Tomatoes, eggplants and peppers are the garden’s equivalent of teenage boys in that they consume a lot of food while they are growing.
Garden books often call them “heavy feeders.” So once you’ve planted the crop and are watering regularly, you will need to know how to fertilize — not only what to use but how often is necessary.
What to Use
For tomatoes, eggplants and peppers, I use Tomato-tone once a month and fish emulsion every two weeks.
In my experience this keeps plants healthy and harvests abundant.
I begin to fertilize about a week after I have settled my plants in the ground, which is amended with compost every Spring — another form of fertilizing. And, I continue throughout the summer as long as the plant is producing.
How to Use it
Starting with the Tomato-tone I sprinkle one and a half tablespoons in a circle around the plant about 4 to 6 inches out from the stem. Don’t get fertilizer on the leaves, it will burn the plant. Next I scratch the fertilizer into the soil gently. I use a small claw tool meant for houseplants that gets in between and around the plants easily. You can use anything, even the tip of a trowel. Don’t go too deep. You can damage the roots.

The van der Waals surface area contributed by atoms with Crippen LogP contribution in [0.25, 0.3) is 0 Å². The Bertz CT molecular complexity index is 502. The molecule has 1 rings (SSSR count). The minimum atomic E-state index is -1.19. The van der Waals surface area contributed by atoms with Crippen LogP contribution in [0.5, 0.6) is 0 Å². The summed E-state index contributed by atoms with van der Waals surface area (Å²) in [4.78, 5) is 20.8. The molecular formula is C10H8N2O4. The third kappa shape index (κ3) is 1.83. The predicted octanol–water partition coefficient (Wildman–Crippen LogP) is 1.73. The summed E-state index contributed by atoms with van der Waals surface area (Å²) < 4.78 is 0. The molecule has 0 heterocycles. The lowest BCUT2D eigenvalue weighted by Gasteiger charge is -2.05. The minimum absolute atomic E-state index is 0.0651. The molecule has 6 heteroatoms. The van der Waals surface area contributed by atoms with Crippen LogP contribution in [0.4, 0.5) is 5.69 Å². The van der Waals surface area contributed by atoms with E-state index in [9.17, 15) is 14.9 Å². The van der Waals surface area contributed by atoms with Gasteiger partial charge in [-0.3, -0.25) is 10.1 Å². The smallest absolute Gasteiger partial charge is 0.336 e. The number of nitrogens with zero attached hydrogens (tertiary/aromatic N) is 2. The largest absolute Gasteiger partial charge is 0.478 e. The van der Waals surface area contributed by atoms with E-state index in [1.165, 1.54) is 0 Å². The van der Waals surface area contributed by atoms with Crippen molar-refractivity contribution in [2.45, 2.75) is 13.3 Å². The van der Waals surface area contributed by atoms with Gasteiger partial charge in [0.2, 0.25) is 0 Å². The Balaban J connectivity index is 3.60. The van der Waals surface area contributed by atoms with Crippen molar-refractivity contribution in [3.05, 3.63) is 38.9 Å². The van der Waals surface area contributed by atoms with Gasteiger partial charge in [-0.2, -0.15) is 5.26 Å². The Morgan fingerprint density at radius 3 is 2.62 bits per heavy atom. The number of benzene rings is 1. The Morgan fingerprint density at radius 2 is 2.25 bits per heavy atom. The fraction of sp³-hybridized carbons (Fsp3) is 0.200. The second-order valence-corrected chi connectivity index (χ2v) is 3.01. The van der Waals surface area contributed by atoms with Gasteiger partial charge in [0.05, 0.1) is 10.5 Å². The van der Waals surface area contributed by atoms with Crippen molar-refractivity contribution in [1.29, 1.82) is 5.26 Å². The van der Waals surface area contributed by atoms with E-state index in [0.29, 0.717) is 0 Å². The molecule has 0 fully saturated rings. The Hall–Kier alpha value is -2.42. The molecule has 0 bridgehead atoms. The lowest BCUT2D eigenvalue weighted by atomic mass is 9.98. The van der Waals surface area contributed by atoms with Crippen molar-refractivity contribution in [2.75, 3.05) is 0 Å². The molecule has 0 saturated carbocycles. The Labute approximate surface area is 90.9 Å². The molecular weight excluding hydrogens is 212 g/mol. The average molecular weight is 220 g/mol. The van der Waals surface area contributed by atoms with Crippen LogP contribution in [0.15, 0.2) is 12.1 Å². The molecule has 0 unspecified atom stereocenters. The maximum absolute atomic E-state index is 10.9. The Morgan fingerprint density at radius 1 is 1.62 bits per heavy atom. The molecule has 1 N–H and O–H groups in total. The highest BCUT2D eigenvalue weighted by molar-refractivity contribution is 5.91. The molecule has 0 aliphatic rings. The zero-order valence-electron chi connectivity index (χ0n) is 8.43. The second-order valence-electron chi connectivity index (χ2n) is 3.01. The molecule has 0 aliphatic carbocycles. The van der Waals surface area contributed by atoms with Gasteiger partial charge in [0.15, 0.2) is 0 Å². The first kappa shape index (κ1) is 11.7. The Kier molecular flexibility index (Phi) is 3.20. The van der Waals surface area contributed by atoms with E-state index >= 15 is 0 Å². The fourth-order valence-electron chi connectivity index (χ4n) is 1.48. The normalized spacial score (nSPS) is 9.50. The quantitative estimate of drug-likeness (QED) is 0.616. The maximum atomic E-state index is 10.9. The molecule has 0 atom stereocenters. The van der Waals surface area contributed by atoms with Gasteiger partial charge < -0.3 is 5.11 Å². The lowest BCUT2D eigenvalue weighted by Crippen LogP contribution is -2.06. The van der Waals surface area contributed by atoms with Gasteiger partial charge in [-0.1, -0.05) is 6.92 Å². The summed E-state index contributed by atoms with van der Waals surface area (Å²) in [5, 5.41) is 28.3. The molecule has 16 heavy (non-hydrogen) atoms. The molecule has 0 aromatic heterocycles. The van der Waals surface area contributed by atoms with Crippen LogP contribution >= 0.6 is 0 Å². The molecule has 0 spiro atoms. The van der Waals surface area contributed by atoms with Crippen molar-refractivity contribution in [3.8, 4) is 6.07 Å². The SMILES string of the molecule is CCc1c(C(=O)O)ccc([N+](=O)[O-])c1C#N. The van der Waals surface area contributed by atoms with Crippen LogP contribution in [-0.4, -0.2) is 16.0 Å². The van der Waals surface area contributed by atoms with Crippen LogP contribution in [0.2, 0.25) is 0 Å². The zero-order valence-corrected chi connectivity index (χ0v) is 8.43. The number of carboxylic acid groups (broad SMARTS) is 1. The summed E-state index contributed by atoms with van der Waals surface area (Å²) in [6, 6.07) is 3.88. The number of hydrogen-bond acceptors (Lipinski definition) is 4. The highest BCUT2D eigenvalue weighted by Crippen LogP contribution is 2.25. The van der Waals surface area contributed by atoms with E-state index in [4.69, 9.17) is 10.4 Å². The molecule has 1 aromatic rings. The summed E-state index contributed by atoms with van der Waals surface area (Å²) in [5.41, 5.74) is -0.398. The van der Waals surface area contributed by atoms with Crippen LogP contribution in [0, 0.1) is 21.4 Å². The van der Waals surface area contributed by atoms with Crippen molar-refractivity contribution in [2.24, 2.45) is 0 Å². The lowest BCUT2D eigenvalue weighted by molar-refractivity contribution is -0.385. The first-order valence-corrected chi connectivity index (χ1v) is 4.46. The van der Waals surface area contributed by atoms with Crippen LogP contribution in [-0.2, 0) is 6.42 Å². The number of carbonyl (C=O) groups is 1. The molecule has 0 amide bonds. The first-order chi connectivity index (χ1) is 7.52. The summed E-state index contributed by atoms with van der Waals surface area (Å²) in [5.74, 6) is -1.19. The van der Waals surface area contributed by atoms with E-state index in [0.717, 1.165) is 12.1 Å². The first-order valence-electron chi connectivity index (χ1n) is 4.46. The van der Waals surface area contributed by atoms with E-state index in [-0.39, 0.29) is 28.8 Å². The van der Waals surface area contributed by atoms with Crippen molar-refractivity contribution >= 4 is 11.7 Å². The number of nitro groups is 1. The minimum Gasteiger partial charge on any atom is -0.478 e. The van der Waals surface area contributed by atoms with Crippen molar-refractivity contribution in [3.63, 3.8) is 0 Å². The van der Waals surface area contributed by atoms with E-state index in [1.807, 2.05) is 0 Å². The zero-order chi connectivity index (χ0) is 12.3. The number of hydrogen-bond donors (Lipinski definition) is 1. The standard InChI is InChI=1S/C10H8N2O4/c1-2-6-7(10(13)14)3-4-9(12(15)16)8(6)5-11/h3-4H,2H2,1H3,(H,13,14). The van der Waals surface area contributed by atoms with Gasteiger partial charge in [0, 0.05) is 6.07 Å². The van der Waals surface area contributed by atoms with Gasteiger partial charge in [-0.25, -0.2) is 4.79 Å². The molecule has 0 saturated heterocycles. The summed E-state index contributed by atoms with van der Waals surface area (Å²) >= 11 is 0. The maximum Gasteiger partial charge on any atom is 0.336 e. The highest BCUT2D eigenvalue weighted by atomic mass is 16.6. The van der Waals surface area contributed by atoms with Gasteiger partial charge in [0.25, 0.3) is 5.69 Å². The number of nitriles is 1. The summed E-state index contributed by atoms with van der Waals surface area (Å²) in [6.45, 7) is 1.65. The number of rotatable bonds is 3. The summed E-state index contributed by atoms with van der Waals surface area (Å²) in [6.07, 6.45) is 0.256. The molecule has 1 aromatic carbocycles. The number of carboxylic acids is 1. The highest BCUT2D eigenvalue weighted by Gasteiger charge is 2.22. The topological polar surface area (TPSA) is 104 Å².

Next I mix one tablespoon of fish emulsion into a gallon of water and circle the plant the same way. This product isn’t pleasant to smell, but all my vegetables seem to thrive with it.
Finally, I water. If you can time your fertilizing to coincide with a rainy day and let Mother nature water, that’s even better.
The last step is to note in your garden journal the date and what you used. Good records help you keep track of maintenance.
A common error is to add too much fertilizer. I think it’s the “If some is good, more must be better” syndrome. Too much fertilizer will produce lush green-leafy plants with little vegetable production. That’s not the result we want.
Our goal is a thriving, productive garden.